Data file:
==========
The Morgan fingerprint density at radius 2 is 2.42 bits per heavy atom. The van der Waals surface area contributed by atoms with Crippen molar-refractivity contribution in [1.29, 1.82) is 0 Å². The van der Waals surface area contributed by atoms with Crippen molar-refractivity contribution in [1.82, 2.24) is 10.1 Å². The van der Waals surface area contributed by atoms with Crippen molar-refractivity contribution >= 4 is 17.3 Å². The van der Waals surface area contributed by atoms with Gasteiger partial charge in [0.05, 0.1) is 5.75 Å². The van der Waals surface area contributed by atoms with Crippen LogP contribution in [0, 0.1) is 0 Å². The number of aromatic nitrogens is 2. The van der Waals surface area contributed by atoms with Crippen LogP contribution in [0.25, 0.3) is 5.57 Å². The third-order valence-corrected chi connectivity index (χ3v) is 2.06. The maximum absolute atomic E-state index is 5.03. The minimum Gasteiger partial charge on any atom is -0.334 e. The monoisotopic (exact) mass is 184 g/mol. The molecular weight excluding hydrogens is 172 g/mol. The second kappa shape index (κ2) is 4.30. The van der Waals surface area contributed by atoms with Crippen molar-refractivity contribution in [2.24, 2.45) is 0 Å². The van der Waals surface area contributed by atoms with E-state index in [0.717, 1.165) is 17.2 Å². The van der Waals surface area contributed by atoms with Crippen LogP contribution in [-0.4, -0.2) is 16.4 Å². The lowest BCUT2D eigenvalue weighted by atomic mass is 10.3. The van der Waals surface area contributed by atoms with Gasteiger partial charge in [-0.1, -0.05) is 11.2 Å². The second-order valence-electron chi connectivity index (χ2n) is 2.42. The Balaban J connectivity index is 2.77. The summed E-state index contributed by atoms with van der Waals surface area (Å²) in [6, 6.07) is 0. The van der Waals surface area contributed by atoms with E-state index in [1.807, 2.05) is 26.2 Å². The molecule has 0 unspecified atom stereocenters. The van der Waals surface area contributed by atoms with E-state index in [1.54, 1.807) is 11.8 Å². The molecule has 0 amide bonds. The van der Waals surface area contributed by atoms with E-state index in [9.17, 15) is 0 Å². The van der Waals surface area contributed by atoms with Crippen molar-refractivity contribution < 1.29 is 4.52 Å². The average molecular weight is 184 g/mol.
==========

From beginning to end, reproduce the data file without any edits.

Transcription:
The Morgan fingerprint density at radius 2 is 2.42 bits per heavy atom. The van der Waals surface area contributed by atoms with Crippen molar-refractivity contribution in [1.29, 1.82) is 0 Å². The van der Waals surface area contributed by atoms with Crippen molar-refractivity contribution in [1.82, 2.24) is 10.1 Å². The van der Waals surface area contributed by atoms with Crippen molar-refractivity contribution >= 4 is 17.3 Å². The van der Waals surface area contributed by atoms with Gasteiger partial charge in [0.05, 0.1) is 5.75 Å². The van der Waals surface area contributed by atoms with Crippen LogP contribution in [0, 0.1) is 0 Å². The number of aromatic nitrogens is 2. The van der Waals surface area contributed by atoms with Crippen LogP contribution in [0.25, 0.3) is 5.57 Å². The third-order valence-corrected chi connectivity index (χ3v) is 2.06. The maximum absolute atomic E-state index is 5.03. The minimum Gasteiger partial charge on any atom is -0.334 e. The monoisotopic (exact) mass is 184 g/mol. The molecular weight excluding hydrogens is 172 g/mol. The second kappa shape index (κ2) is 4.30. The van der Waals surface area contributed by atoms with Crippen molar-refractivity contribution in [2.24, 2.45) is 0 Å². The van der Waals surface area contributed by atoms with E-state index in [0.717, 1.165) is 17.2 Å². The van der Waals surface area contributed by atoms with Crippen LogP contribution in [-0.4, -0.2) is 16.4 Å². The lowest BCUT2D eigenvalue weighted by atomic mass is 10.3. The van der Waals surface area contributed by atoms with Gasteiger partial charge in [-0.1, -0.05) is 11.2 Å². The second-order valence-electron chi connectivity index (χ2n) is 2.42. The Balaban J connectivity index is 2.77. The summed E-state index contributed by atoms with van der Waals surface area (Å²) in [6, 6.07) is 0. The van der Waals surface area contributed by atoms with E-state index in [1.807, 2.05) is 26.2 Å². The molecule has 0 unspecified atom stereocenters. The van der Waals surface area contributed by atoms with E-state index in [1.54, 1.807) is 11.8 Å². The molecule has 0 amide bonds. The van der Waals surface area contributed by atoms with E-state index in [9.17, 15) is 0 Å². The van der Waals surface area contributed by atoms with Crippen molar-refractivity contribution < 1.29 is 4.52 Å². The average molecular weight is 184 g/mol.